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RIVARD: PLISKOVA VS. GIORGI

Aug 15, 2021
written by: Paul Rivard
written by: Paul Rivard

The 2021 National Bank Open was an Italian fairy tale. But instead of the magical creatures, carriage rides and fair prince, there was a trophy.

On Sunday, Camila Giorgi of Italy disposed of Karolina Pliskova of Czechia (6-4, 7-5), surpassing her opponent on the two aspects of her game in which she excels: aces and baseline rallies.

At 3-3, Giorgi secured her first break point, causing her rival to slam her racquet on the court out of frustration. Two games and a break later, the unlikely champion concluded the first set.

After an impeccable semifinal match, Pliskova couldn’t find her accuracy or her assurance. At 5-6, she gave away a fourth break and handed her rival the title.

“I’m just very happy. It’s just incredible. I think I was playing amazing tennis in these past months,” said Giorgi, who is 14-4 in the last eight weeks.

So, what makes her story a fairy tale?

– She’s subdued Karolina Pliskova three consecutive times in less than two months.

– She’s the lowest ranked player to compete in the Canadian final since Serena Williams in 2011.

– She’s only the second Italian player in history to win a WTA 1000 event.

– She will rise 37 positions in the rankings to No.34.

Giorgi didn’t have a fairy godmother to thank but paid tribute to her father, Sergio, who’s been her coach ever since she was five years old but couldn’t make the trip to Montréal.

“I dedicate this title to him because he’s dedicated many hours to me since I was five,” said Giorgi. “I’ve been working all my life with my father. He’s always been with me, all the time. We work hours and hours on the court.  And the work we’ve done, you can see, this week, that it works. We are an amazing team.”

Dabrowski trIUMPHS AT HOME

For the first time in over 50 years, a Canadian was crowned in the doubles event of her home tournament. It was none other than Gabriela Dabrowski.

Photo: Pascal Ratthé / Tennis Canada

Currently ranked No.15 in doubles, she paired up with No.22 Luisa Stefani of Brazil. As the fifth seeds, they defeated sixth seeds Darija Jurak (No.18) of Croatia and Andreja Klepac (No.26) of Slovenia in the finals, 6-3, 6-4.

Dabrowski and Stefani exacted their revenge for the loss they suffered just last week against Jurak and Klepac in the finals in San Jose.

The 29-year-old Ontarian didn’t hide the pride she felt playing at home.

“It was lovely, so nice to play in front of Canadian fans. It’s as close as a home tournament I will ever get since there are no tournaments in Ottawa. I really enjoyed my time out there, especially last night and tonight when we played on Centre Court,” she said.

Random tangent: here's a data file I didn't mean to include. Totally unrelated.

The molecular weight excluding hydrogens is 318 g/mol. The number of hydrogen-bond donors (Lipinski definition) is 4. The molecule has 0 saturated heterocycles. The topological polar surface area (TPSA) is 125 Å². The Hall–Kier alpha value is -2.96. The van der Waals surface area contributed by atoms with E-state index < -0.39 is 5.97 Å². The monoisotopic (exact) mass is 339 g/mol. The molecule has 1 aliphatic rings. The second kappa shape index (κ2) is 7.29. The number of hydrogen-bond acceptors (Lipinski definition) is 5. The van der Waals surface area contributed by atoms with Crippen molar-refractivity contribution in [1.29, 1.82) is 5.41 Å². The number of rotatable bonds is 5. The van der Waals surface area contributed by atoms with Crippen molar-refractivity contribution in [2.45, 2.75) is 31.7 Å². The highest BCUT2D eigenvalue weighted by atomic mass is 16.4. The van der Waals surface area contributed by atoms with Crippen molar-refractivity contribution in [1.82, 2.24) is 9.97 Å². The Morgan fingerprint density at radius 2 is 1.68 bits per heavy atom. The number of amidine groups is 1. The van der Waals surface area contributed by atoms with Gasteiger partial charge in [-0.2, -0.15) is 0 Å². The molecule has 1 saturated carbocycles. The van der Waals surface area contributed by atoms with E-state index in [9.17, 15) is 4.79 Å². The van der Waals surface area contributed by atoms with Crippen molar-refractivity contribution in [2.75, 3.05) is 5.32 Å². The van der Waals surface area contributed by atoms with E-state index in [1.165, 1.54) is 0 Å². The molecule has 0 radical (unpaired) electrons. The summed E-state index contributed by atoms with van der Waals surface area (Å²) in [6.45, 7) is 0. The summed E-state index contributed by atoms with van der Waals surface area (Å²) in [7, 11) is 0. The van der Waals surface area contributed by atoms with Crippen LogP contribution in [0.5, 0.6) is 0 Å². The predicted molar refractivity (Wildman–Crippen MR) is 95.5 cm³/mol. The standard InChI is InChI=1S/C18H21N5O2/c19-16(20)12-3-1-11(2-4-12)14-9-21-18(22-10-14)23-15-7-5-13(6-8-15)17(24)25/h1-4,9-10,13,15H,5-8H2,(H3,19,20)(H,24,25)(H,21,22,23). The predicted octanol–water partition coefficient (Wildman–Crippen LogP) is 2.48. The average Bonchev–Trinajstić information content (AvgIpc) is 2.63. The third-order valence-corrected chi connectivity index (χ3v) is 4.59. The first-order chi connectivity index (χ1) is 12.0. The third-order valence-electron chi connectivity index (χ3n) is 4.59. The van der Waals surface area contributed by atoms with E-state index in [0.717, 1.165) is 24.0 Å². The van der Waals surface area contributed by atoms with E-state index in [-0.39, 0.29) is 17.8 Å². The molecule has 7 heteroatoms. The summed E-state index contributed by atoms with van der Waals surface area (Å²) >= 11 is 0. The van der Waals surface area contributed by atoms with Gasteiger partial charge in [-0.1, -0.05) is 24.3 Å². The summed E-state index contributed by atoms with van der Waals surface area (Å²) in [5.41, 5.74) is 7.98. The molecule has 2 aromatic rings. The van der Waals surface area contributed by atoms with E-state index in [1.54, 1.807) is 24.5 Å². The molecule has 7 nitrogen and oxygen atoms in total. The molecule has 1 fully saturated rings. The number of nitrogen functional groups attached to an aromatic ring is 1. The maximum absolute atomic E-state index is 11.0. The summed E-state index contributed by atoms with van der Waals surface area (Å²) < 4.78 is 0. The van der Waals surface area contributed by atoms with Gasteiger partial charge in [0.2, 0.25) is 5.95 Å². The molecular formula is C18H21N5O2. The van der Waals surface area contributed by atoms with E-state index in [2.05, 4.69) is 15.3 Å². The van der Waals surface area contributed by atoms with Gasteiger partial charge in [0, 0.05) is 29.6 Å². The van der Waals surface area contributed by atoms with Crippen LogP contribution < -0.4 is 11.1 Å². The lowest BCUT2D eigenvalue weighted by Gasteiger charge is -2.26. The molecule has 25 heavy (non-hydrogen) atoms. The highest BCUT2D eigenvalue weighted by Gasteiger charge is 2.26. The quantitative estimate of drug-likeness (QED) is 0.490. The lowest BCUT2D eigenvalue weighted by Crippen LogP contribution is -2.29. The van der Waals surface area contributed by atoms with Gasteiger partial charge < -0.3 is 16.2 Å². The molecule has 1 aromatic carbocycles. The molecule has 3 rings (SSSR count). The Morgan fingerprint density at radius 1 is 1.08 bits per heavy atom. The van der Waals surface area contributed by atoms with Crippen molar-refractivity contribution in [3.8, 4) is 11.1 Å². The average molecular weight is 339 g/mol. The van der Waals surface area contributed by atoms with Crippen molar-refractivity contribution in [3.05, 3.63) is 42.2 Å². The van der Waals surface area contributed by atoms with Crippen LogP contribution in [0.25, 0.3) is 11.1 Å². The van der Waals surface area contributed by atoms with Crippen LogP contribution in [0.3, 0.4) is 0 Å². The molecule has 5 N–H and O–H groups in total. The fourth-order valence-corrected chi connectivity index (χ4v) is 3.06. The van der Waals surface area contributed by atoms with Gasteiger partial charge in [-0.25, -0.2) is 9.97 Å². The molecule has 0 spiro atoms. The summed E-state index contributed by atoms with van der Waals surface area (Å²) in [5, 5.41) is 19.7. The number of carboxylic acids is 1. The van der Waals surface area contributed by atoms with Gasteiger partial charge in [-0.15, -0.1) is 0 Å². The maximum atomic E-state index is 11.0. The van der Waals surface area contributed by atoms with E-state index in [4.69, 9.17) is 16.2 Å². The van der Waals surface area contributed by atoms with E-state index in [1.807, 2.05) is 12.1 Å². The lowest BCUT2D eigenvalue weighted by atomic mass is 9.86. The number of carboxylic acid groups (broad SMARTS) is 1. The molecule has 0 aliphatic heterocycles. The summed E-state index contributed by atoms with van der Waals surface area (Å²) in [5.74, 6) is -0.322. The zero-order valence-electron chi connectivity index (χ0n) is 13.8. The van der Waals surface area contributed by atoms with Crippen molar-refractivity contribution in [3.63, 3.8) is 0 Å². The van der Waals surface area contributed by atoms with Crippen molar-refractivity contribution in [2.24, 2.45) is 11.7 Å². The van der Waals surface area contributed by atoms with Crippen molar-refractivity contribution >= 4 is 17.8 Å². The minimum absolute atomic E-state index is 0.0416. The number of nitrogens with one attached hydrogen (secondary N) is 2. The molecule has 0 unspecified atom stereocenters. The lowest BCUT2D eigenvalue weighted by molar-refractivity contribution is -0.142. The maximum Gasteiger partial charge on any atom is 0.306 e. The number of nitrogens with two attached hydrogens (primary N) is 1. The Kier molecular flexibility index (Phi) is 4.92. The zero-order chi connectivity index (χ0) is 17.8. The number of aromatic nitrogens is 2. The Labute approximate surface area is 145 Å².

Adding to the joy was the fact that her parents were in the stands: My parents were there, yes. After the match, they went to the court and met Luisa for the first time. So, we had a nice moment. And I gave them a bunch of my Olympic gear between hugs!”

Dabrowski secured her first doubles crown since 2019.

As for her new union with Stefani, the champion confirmed that they will team up at the upcoming hard court events in Cincinnati, Flushing Meadows and Indian Wells.

Montréal : POSITIVE OVERALL

In the very particular context of this year’s National Bank Open, the tournament went off without a hitch, without the virus and with fans in the stands and some excellent tennis to boot.

And maybe even a little more money in the bank than expected.

Photo: Pascal Ratthé / Tennis Canada

Two and half hours before the singles final, tournament director Eugène Lapierre was relieved and satisfied. He confirmed that his team managed to pull off a complicated feat under the circumstances.

“Yes, indeed, we really wanted to hold this tournament with or without the crowd. We just wanted to hold the tournament, so we are happy because we succeeded in doing that.” said Lapierre. “It was not easy to do it with the team. It was complicated. We knew we couldn’t have the usual crowd, but we wanted to have about 50,000 spectators at the end of the week from the quallies until now. I think we achieved that and we are satisfied. Financially we’ll reach a balance, I believe, for the whole week.”

In total, there were only two positive cases—quite an achievement in itself.

“Now, it is Sunday and we only had one case: a young lady from Japan who came to play in the quallies and was positive when she arrived. I believe she’s still in quarantine in her hotel. That’s the only case we had. Here, on site, we had one case with a waiter, but it was easy to track. Everything is under control.”

When asked about the financial side of things, Lapierre admitted that the accounts may be tinged with red: “We will try to be positive, slightly. Of course, in past years we gave $16 to $17 million to tennis development in Canada. We are far from that this year. Of course, last year we lost $10 million. This year, we should be able to give some money. I hope it will be more in the black than the red because we had help from the government.”

In closing, it was important for the tournament director to revisit the performances by the Canadian players. He placed a lot of emphasis on what he believes is the highlight of the tournament.  

“Everyone was expecting Bianca, Leylah… Rebecca ended up with the best performance,” he said. “I’m happy for her because she worked hard. I was happy to hear her say after her match that she proved to herself she was among the top players in the world and could compete with them. That was very good to hear.”